#10 – Holes in the yard
WHY THIS IS DANGEROUS: Even if you have a fenced yard, there are still a number of ways that your dog could get himself in danger in your own yard. A curious dog can get trapped in small, tight areas — such as a large gap between or below fence posts, a crawlspace beneath a deck, or an opening behind the air conditioning unit. WHAT YOU CAN DO: To eliminate the possibility, fence off the hazardous areas with chicken wire. TIP: We use decorative fencing that’s typically used to trim garden areas, trees, and other landscaping areas.
More Household Puppy Proofing Tips
Keep in mind… accidents happen!
Don’t forget about these items when you’re puppy proofing inside your home:
- Lit candles
- Open toilet seats
- Items on window sills
- Hair tools like curling irons and hair dryers
- Electrical cords and phone chargers
- Dental floss and other stringy items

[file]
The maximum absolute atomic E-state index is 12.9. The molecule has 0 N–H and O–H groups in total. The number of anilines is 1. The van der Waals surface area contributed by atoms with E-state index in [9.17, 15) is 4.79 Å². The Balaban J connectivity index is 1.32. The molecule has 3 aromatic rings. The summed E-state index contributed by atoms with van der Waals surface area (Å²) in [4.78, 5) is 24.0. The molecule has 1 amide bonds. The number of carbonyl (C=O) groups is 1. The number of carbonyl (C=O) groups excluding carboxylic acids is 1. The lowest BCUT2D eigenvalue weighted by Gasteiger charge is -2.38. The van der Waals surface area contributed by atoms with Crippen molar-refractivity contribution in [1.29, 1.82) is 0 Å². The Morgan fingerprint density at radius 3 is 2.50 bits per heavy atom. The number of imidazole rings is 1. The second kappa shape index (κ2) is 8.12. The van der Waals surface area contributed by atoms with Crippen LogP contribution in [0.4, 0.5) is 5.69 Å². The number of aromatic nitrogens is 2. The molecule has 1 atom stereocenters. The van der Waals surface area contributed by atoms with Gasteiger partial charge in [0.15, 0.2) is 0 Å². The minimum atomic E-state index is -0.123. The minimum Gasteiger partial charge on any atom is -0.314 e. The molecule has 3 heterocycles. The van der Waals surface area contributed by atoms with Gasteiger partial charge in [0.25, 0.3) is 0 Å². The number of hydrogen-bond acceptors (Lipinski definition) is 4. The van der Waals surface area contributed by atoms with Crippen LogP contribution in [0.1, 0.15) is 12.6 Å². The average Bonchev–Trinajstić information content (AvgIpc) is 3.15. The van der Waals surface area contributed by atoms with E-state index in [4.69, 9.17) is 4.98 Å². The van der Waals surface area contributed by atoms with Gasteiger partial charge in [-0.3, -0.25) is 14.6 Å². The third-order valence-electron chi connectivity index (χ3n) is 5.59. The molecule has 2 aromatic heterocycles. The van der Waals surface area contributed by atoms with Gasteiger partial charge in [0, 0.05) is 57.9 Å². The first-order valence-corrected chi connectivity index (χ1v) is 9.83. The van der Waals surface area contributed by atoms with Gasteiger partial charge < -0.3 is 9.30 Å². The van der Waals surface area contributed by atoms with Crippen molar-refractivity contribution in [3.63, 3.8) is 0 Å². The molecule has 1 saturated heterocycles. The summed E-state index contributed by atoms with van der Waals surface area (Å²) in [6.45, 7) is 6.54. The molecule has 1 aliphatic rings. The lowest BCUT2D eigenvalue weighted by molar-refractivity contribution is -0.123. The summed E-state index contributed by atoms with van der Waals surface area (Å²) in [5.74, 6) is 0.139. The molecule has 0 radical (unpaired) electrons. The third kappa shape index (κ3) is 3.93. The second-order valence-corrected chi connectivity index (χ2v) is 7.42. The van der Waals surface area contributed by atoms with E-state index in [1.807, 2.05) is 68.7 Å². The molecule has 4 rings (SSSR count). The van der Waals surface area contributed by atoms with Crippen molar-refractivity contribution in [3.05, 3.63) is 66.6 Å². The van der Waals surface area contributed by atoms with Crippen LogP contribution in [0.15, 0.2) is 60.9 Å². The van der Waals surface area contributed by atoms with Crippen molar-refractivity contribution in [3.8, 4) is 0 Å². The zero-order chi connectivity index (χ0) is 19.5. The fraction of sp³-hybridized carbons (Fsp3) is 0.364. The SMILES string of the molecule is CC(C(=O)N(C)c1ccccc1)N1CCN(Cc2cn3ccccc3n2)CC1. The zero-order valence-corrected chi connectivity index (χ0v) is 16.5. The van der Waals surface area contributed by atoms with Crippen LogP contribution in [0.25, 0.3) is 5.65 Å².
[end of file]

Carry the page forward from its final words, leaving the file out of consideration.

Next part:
- Paper shredders
- Glass jars and bottles
- Decorative items and knick-knacks
- Pill bottles & pill organizers
- Household cleaning supplies
- Personal care supplies and soaps
- Trash cans
- Open windows and doors
- Cords from window blinds
See how to take the proper precautions if you have a dog and any of the above things in your house.
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I like to help people find unique ways to do things in order to save time & money — so I write about “outside the box” ideas that most wouldn’t think of. As a lifelong dog owner, I often share my best tips for living with and training dogs. I worked in Higher Ed over 10 years before switching gears to pursue activities that I’m truly passionate about. I’ve worked at a vet, in a photo lab, and at a zoo — to name a few. I enjoy the outdoors via bicycle, motorcycle, Jeep, or RV. You can always find me at the corner of Good News & Fun Times as publisher of The Fun Times Guide (32 fun & helpful websites).